Strategic planning still requires a managing of logistics. When your actions are mindfully centered on a specific goal, the logistics flow naturally. And, when everyone is on the same page, it propels the process forward.
Christy: What don’t planners ask you that you wish they would? Or what don’t they know that you would like to impart on them which you haven’t shared with me yet?
TLG: To quote Hillary Clinton, “I think it takes a village.” I feel meeting planners don’t think they need to include everybody in that process or don’t feel empowered to do so. It’s important to include the executives, the people who are going to present and the marketing team, before they’re onsite to see if there’s anything they want to contribute.
Christy: You’re so right. This goes back to creating a strategic messaging cycle; a continuous message that echoes the goal throughout the year.
TLG: I think the meeting planner has to be empowered to be the one who pulls everyone together and says “We shouldn’t just be paying a production or creative company to just do this one-off meeting, we should be paying them to look at us holistically and pull every piece they can into the meeting because that’s where our dollars are spent.” I think meeting planners compartmentalize all their areas. I’m going to talk to the hotel today about this. I’m going to talk with my DMC about this and so on.
Our perspective is they should pull it all together to have one voice, the whole time, and get the message across. I think they would be so much more successful.
Christy: I call that a “Request for Collaboration.” I tell my clients to bring all their key vendors on a call so they can leverage their expertise and work in concert towards the goal. A bunch of siloed vendors is not only more work it’s a missed opportunity to create an experience that will influence behavior, which is what this is all about.
TLG: And it’s a better use of everyone’s time as well. This also solves another challenge; for meeting planners, production is always the last part of the process.
Christy: Which is tragic because everything else is detail management. The content is the key to the meeting. Having it presented effectively is a critical component to the event’s strategic success. At the end of the day, if the food is average and there are no centerpieces, that doesn’t mean the event was a failure. If you have a logistically flawless event which does not provide measurable behavior change, THAT’s a failed event.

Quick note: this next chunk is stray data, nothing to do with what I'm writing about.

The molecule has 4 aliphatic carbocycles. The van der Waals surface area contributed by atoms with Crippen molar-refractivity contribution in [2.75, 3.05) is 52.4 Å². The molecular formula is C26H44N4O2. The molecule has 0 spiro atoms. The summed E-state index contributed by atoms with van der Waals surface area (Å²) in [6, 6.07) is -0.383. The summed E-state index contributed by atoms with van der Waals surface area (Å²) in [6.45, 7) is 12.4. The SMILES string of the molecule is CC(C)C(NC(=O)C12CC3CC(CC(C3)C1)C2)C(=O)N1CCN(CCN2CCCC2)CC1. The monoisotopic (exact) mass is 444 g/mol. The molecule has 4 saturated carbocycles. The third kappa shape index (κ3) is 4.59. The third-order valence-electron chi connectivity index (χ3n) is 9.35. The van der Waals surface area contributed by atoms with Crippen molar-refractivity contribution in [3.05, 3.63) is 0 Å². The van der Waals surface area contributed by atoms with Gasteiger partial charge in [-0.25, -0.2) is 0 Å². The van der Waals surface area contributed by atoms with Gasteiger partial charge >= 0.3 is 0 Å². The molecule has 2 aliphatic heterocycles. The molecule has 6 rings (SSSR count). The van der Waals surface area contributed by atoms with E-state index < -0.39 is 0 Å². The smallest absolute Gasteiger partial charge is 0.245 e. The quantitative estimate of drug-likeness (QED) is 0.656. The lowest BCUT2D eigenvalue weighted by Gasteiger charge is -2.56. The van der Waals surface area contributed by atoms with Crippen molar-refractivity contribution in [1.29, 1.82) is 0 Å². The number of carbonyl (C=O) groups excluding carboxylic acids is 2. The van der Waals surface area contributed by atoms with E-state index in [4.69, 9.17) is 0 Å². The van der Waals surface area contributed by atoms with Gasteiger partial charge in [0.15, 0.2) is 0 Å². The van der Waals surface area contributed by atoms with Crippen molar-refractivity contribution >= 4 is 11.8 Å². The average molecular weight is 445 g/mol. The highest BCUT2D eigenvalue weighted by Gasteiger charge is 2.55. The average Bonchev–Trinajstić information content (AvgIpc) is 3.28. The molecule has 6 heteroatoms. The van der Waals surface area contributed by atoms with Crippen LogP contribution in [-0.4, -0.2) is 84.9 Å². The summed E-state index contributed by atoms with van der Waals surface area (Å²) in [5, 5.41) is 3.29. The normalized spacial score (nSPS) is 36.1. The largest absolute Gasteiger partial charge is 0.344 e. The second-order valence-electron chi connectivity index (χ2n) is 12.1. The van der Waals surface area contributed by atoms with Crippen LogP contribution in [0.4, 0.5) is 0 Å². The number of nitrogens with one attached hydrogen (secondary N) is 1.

TLG: Planners tell us all the time that content is king. We can’t say enough how important it is to design content in a way that’s accessible to everyone. What goes up on that screen is important. You’ve spent all this money on a giant pretty screen with an elaborate set, but if you put up flawed graphics and content, it just falls apart.
We help our clients design content that works. We’ve all heard the phrase ‘Death by PowerPoint,’ but it still happens all the time.
Christy: I’m from the speaking world and can mentally hear a speaker pushing back if you ask them to rework a deck or reformat content. So, what do you do then?
TLG: We draw from our background of skills. One of my specialties is coaching. We spend time on stage coaching our presenters. We say, “Here’s where you should move, here’s what you should be thinking about, here’s how you can make that leap arc happen for you and then get the buy off you’re looking for.”
So many times, people write great speeches, but they don’t know how to deliver in a way that’s going to get the payoff. Then they rely on PowerPoint, which we know doesn’t work. Content helping content move forward is a huge focus for us.
Dennis has it right. One of the most consistent oversights which occurs when designing show content is that each presenter and presentation is developed in a silo, isolated from the others – not working together to move content forward.
Learn more about The Launch Group team in Part 5 – The “AHA” Moment.